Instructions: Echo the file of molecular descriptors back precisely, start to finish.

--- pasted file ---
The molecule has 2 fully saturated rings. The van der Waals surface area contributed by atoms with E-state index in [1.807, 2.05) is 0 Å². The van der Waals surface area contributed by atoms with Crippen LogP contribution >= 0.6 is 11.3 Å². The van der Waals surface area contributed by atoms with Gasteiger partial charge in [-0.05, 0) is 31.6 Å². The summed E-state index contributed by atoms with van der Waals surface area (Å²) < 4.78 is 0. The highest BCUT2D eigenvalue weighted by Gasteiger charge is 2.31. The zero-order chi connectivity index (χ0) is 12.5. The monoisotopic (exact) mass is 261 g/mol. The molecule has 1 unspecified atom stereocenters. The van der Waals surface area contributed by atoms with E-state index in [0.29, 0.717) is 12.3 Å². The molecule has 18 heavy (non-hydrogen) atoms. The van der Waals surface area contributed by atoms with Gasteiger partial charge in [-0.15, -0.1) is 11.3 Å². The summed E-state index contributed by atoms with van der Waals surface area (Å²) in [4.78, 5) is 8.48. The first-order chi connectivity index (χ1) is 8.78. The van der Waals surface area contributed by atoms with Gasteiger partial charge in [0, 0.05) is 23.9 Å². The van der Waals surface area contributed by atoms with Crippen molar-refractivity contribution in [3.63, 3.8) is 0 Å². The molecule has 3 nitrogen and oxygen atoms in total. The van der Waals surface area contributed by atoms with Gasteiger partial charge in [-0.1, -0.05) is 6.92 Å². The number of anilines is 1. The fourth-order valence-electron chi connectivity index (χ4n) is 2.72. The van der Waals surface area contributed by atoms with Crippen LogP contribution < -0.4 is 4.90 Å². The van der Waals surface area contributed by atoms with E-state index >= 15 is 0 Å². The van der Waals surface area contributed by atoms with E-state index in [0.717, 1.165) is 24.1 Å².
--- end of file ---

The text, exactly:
The molecule has 2 fully saturated rings. The van der Waals surface area contributed by atoms with E-state index in [1.807, 2.05) is 0 Å². The van der Waals surface area contributed by atoms with Crippen LogP contribution >= 0.6 is 11.3 Å². The van der Waals surface area contributed by atoms with Gasteiger partial charge in [-0.05, 0) is 31.6 Å². The summed E-state index contributed by atoms with van der Waals surface area (Å²) < 4.78 is 0. The highest BCUT2D eigenvalue weighted by Gasteiger charge is 2.31. The zero-order chi connectivity index (χ0) is 12.5. The monoisotopic (exact) mass is 261 g/mol. The molecule has 1 unspecified atom stereocenters. The van der Waals surface area contributed by atoms with E-state index in [0.29, 0.717) is 12.3 Å². The molecule has 18 heavy (non-hydrogen) atoms. The van der Waals surface area contributed by atoms with Gasteiger partial charge in [-0.15, -0.1) is 11.3 Å². The summed E-state index contributed by atoms with van der Waals surface area (Å²) in [4.78, 5) is 8.48. The first-order chi connectivity index (χ1) is 8.78. The van der Waals surface area contributed by atoms with Gasteiger partial charge in [0, 0.05) is 23.9 Å². The van der Waals surface area contributed by atoms with Crippen molar-refractivity contribution in [3.63, 3.8) is 0 Å². The molecule has 3 nitrogen and oxygen atoms in total. The van der Waals surface area contributed by atoms with Gasteiger partial charge in [-0.1, -0.05) is 6.92 Å². The number of anilines is 1. The fourth-order valence-electron chi connectivity index (χ4n) is 2.72. The van der Waals surface area contributed by atoms with Crippen LogP contribution < -0.4 is 4.90 Å². The van der Waals surface area contributed by atoms with E-state index >= 15 is 0 Å². The van der Waals surface area contributed by atoms with E-state index in [0.717, 1.165) is 24.1 Å².